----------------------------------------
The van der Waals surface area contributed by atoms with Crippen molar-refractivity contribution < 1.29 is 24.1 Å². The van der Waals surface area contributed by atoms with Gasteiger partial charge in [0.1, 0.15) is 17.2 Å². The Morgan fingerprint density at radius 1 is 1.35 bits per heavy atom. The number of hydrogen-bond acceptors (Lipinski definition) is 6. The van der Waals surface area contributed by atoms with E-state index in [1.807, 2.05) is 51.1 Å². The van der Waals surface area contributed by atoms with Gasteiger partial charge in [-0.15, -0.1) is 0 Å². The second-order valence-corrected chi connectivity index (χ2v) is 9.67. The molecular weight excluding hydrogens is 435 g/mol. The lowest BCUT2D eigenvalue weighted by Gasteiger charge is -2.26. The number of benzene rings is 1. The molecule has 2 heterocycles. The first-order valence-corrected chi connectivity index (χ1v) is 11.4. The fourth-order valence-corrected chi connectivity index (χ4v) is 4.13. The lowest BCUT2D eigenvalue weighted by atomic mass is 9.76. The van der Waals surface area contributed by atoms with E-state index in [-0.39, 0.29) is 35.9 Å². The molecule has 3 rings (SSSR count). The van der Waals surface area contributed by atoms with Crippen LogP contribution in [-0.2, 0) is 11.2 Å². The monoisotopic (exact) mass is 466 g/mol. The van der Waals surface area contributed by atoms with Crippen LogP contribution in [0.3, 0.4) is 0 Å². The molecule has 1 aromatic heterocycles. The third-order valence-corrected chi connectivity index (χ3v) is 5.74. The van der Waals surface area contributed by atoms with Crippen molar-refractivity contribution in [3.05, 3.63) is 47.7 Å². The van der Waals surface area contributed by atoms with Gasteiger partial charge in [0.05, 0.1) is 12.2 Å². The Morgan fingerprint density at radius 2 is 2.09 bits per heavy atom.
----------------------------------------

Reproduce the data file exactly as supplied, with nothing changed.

The van der Waals surface area contributed by atoms with Crippen molar-refractivity contribution < 1.29 is 24.1 Å². The van der Waals surface area contributed by atoms with Gasteiger partial charge in [0.1, 0.15) is 17.2 Å². The Morgan fingerprint density at radius 1 is 1.35 bits per heavy atom. The number of hydrogen-bond acceptors (Lipinski definition) is 6. The van der Waals surface area contributed by atoms with E-state index in [1.807, 2.05) is 51.1 Å². The van der Waals surface area contributed by atoms with Gasteiger partial charge in [-0.15, -0.1) is 0 Å². The second-order valence-corrected chi connectivity index (χ2v) is 9.67. The molecular weight excluding hydrogens is 435 g/mol. The lowest BCUT2D eigenvalue weighted by Gasteiger charge is -2.26. The number of benzene rings is 1. The molecule has 2 heterocycles. The first-order valence-corrected chi connectivity index (χ1v) is 11.4. The fourth-order valence-corrected chi connectivity index (χ4v) is 4.13. The lowest BCUT2D eigenvalue weighted by atomic mass is 9.76. The van der Waals surface area contributed by atoms with E-state index in [-0.39, 0.29) is 35.9 Å². The molecule has 3 rings (SSSR count). The van der Waals surface area contributed by atoms with Crippen LogP contribution in [-0.2, 0) is 11.2 Å². The monoisotopic (exact) mass is 466 g/mol. The van der Waals surface area contributed by atoms with Crippen LogP contribution in [0.3, 0.4) is 0 Å². The molecule has 1 aromatic heterocycles. The third-order valence-corrected chi connectivity index (χ3v) is 5.74. The van der Waals surface area contributed by atoms with Crippen molar-refractivity contribution in [3.05, 3.63) is 47.7 Å². The van der Waals surface area contributed by atoms with Gasteiger partial charge in [0.05, 0.1) is 12.2 Å². The Morgan fingerprint density at radius 2 is 2.09 bits per heavy atom.